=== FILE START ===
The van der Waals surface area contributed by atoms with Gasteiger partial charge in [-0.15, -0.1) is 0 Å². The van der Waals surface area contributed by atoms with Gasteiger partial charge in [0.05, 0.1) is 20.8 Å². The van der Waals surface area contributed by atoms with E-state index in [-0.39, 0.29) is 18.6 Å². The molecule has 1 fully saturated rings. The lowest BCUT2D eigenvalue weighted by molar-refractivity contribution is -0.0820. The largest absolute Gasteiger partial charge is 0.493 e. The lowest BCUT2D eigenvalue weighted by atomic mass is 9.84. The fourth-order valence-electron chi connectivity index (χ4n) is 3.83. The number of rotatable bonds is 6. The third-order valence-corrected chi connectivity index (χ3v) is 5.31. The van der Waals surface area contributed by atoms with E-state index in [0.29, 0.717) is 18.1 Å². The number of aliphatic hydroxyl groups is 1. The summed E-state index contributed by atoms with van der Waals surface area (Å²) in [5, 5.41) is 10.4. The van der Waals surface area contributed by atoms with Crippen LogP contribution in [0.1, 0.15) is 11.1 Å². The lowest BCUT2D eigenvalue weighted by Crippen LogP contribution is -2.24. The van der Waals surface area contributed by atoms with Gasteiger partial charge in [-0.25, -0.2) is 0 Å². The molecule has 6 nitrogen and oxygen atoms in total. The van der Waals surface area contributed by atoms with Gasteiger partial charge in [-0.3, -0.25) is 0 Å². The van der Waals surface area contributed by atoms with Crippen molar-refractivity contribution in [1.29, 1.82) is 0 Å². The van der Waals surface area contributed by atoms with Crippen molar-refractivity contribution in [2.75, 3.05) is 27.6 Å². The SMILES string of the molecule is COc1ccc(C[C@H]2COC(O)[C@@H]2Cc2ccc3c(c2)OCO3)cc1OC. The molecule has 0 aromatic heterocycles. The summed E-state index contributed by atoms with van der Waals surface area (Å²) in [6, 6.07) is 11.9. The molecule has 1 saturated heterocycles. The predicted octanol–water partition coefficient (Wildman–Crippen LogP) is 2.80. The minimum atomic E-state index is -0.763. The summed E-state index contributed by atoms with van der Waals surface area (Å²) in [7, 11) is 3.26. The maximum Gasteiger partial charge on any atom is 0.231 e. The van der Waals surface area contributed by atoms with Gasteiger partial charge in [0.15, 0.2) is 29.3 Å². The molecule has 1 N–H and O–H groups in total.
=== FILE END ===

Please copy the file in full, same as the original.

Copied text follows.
The van der Waals surface area contributed by atoms with Gasteiger partial charge in [-0.15, -0.1) is 0 Å². The van der Waals surface area contributed by atoms with Gasteiger partial charge in [0.05, 0.1) is 20.8 Å². The van der Waals surface area contributed by atoms with E-state index in [-0.39, 0.29) is 18.6 Å². The molecule has 1 fully saturated rings. The lowest BCUT2D eigenvalue weighted by molar-refractivity contribution is -0.0820. The largest absolute Gasteiger partial charge is 0.493 e. The lowest BCUT2D eigenvalue weighted by atomic mass is 9.84. The fourth-order valence-electron chi connectivity index (χ4n) is 3.83. The number of rotatable bonds is 6. The third-order valence-corrected chi connectivity index (χ3v) is 5.31. The van der Waals surface area contributed by atoms with E-state index in [0.29, 0.717) is 18.1 Å². The number of aliphatic hydroxyl groups is 1. The summed E-state index contributed by atoms with van der Waals surface area (Å²) in [5, 5.41) is 10.4. The van der Waals surface area contributed by atoms with Crippen LogP contribution in [0.1, 0.15) is 11.1 Å². The lowest BCUT2D eigenvalue weighted by Crippen LogP contribution is -2.24. The van der Waals surface area contributed by atoms with Gasteiger partial charge in [-0.25, -0.2) is 0 Å². The molecule has 6 nitrogen and oxygen atoms in total. The van der Waals surface area contributed by atoms with Gasteiger partial charge in [-0.3, -0.25) is 0 Å². The van der Waals surface area contributed by atoms with Crippen molar-refractivity contribution in [1.29, 1.82) is 0 Å². The van der Waals surface area contributed by atoms with Crippen molar-refractivity contribution in [2.75, 3.05) is 27.6 Å². The SMILES string of the molecule is COc1ccc(C[C@H]2COC(O)[C@@H]2Cc2ccc3c(c2)OCO3)cc1OC. The molecule has 0 aromatic heterocycles. The summed E-state index contributed by atoms with van der Waals surface area (Å²) in [6, 6.07) is 11.9. The molecule has 1 saturated heterocycles. The predicted octanol–water partition coefficient (Wildman–Crippen LogP) is 2.80. The minimum atomic E-state index is -0.763. The summed E-state index contributed by atoms with van der Waals surface area (Å²) in [7, 11) is 3.26. The maximum Gasteiger partial charge on any atom is 0.231 e. The van der Waals surface area contributed by atoms with Gasteiger partial charge in [0.15, 0.2) is 29.3 Å². The molecule has 1 N–H and O–H groups in total.